Materials and Methods  Following IRB approval, patients undergoing routine postoperative liver transplant ultrasound examinations and a CXR and/or CT scan on the same day between 1/1/2015 through 7/1/2016 were prospectively identified.Two readers blinded to CXR and CT images and reports independently reviewed the US. Inter-reader agreement for presence/absence of the B-lines was evaluated for the presence or absence of diffuse parenchymal lung disease on CXR and CT, as well as on clinical evaluation. Receiver operating characteristic (ROC) curves were constructed.

Results  There was good agreement between the two readers on the presence/absence of B-lines (kappa: 0.94) The area under the ROC curve (AUC) for discriminating between DPLD+ and DPLD- for both readers was 0.79 (95% CI: 0.71-0.87.

Conclusion  There is an association between the presence of extensive B-lines to the point of confluence and “dirty shadowing” on ultrasound examinations of the chest and associated findings on chest radiographs and CT scans of diffuse parenchymal lung disease. Conversely, isolated B-lines do not always correlate with abnormalities on chest X-ray or and in fact appear sometimes to be a normal variant.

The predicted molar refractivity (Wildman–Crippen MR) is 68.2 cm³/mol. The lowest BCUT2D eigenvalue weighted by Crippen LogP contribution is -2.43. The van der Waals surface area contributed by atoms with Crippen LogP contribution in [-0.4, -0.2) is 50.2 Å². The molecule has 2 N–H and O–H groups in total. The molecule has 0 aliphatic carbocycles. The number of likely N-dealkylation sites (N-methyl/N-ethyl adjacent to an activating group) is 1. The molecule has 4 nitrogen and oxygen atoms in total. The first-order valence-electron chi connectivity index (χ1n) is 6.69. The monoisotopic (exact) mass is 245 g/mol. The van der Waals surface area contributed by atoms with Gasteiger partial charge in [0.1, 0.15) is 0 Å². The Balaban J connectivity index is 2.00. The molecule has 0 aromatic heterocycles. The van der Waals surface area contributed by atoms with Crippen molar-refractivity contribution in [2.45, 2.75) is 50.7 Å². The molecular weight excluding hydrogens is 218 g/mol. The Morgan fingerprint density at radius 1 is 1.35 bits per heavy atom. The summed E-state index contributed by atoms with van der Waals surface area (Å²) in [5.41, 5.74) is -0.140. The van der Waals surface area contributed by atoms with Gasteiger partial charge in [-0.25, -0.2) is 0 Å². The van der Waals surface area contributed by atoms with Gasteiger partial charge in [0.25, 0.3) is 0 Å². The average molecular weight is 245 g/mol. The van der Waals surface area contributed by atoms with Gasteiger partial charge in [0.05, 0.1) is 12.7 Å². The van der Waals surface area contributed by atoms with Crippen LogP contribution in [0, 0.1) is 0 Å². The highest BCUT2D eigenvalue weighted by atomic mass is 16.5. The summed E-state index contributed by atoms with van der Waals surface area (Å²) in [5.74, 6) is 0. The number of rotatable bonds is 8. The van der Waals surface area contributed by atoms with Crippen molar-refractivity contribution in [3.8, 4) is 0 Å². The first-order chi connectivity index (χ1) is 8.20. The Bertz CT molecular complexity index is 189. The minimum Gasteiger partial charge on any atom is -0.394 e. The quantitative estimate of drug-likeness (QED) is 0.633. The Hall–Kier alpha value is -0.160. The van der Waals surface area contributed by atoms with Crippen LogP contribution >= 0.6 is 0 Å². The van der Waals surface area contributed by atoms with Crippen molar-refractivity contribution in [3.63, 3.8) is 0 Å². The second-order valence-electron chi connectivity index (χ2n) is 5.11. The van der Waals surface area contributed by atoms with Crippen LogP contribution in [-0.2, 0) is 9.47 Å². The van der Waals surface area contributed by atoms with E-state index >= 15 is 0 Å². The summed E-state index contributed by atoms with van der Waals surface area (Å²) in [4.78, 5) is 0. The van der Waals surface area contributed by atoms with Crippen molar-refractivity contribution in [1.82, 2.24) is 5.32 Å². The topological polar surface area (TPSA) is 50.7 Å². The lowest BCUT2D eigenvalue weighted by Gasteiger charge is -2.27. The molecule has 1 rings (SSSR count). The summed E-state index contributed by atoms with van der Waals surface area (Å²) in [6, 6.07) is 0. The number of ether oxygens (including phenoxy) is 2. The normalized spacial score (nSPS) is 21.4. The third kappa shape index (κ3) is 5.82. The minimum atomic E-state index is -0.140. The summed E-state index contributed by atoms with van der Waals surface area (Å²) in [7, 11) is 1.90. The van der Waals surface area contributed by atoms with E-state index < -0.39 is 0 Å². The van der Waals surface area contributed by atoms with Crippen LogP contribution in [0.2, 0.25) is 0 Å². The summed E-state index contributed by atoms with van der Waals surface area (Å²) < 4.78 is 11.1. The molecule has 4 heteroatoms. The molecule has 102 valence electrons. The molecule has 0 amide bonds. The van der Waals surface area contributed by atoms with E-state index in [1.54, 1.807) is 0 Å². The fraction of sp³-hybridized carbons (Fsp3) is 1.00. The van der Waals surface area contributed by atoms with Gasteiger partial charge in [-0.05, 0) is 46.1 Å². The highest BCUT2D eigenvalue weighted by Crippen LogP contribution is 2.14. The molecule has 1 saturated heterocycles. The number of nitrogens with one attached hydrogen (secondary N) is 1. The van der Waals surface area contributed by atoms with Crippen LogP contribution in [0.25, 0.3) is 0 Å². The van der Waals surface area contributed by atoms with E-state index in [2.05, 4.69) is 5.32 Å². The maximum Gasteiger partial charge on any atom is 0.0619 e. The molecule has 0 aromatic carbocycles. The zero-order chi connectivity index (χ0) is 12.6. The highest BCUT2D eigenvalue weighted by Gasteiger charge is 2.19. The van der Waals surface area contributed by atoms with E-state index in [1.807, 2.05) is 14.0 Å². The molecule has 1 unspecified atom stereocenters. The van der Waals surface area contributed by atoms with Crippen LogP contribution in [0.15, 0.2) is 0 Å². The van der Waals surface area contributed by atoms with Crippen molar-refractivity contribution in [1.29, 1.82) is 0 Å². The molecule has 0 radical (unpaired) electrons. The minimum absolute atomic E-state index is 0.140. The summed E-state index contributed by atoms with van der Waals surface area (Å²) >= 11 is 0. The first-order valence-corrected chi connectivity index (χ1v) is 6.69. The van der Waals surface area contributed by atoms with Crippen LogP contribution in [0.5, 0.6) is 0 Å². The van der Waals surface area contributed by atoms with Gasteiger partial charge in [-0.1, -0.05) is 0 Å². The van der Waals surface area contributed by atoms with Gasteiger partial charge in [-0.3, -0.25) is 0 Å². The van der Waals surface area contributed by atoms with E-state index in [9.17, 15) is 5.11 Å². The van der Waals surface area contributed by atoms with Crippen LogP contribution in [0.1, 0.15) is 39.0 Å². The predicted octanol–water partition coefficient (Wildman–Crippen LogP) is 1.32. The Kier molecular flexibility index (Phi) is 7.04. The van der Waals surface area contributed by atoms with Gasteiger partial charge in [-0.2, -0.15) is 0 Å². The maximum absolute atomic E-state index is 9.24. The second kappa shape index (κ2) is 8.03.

original research  OPEN ACCESS
Satoru Yanagisawa, Ph.D.; Andriana I. Papaioannou, Ph.D.; Anastasia Papaporfyriou, Ph.D.; Jonathan Baker, Ph.D.; Chaitanya Vuppusetty, M.Sc.; Stelios Loukides, Ph.D.; Peter J. Barnes, FRS; Kazuhiro Ito, Ph.D.
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Background  The protein deacetylase sirtuin-1 (SIRT1) is an anti-aging molecule that is decreased in the lung from patients with chronic obstructive pulmonary disease (COPD). Recently, SIRT1 was reported to be detectable in serum, but serum SIRT1 levels have not yet been reported in patients with COPD.

Methods  Serum SIRT1 was measured by Western blotting, and relative ratio of band density in samples against that of a positive control were calculated.